Are city managers prepared to dig a little deeper this Christmas season to help balance Vancouver's books?
An interesting bit of correspondence arrived in our inbox today which might be of interest to everyone watching Vancouver's budget proceedings. The email is from Scott Edwards who works in the Engineering Department. Edwards heads up VACMPS, the association that represents all the exempt management employees at City Hall. It was sent to all exempt staff in Vancouver asking them if they would be prepared to give up their scheduled 4% pay raise scheduled to take effect on January 1st. They've been asked to complete a short online survey prior to November 27th.
According to the internal memo, City Manager Penny Ballem brought up the subject on November 12th at a "Connecting the Dots" meeting. Here is a copy of the email:
Sent: Friday, November 20, 2009 12:34 PM
To: Staff Eligible for VACMPS (Police) - DL; Staff Eligible for VACMPS (Library) - DL; Staff Eligible for VACMPS - DL
Subject: VACMPS - Survey of Exempt Staff on 2010 Wages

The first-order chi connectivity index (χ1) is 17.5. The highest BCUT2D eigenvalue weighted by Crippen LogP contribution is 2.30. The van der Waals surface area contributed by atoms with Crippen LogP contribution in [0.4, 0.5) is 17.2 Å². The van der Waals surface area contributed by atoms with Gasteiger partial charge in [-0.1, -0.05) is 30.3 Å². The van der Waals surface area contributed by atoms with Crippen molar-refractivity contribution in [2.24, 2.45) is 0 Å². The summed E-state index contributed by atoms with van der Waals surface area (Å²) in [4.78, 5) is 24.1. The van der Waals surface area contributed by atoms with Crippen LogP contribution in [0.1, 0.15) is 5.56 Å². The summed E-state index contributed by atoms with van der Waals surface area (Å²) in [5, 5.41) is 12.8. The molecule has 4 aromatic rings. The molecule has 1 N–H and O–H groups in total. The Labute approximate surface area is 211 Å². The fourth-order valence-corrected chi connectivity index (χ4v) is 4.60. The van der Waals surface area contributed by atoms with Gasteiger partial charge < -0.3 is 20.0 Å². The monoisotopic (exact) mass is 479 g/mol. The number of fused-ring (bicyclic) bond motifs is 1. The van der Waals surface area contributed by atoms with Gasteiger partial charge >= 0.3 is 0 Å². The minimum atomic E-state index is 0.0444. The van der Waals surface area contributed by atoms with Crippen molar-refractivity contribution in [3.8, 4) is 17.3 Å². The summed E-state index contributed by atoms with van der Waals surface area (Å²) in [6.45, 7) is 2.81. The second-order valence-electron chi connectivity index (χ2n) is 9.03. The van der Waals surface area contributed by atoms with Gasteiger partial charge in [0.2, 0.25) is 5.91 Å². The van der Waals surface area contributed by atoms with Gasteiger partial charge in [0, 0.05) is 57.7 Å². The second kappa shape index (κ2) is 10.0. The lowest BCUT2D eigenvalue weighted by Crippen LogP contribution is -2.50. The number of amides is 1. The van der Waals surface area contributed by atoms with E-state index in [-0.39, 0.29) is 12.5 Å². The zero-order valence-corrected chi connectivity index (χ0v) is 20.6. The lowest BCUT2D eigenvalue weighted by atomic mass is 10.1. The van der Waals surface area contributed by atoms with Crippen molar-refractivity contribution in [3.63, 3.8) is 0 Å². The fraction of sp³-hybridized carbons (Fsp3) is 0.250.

At the "Connecting the Dots" meeting with the City Manager on November 12th, a discussion took place about the possibility of exempt staff foregoing all or a portion of the 2010 wage increase of 4% in order to mitigate the impact of reductions within the Operating budget.
We are asking you to complete the survey before November 27th by following the link noted below. As with previous surveys conducted by VACMPS, your responses will remain anonymous.
Should you have any questions please feel free to contact VACMPS via email.
Scott Edwards, P.Eng.
There have been rumours swirling for months that managers were going to be asked to forgo their pay hike. That's because Paul Faoro, CUPE 15 has been recommending to Council that this tool be used as a means to balance the 2010 budget. There is no word yet on whether the civic unions are also preparing to postpone some, or all of their 4% pay increase also scheduled to take effect on January 1st.
As for the survey results, they are considered confidential. We're uncertain as to what the management association is prepared to do if their members indicate they don't want to give up their raise. Perhaps go on strike? This is going to get interesting, folks.
NEW: Check out our online poll on this subject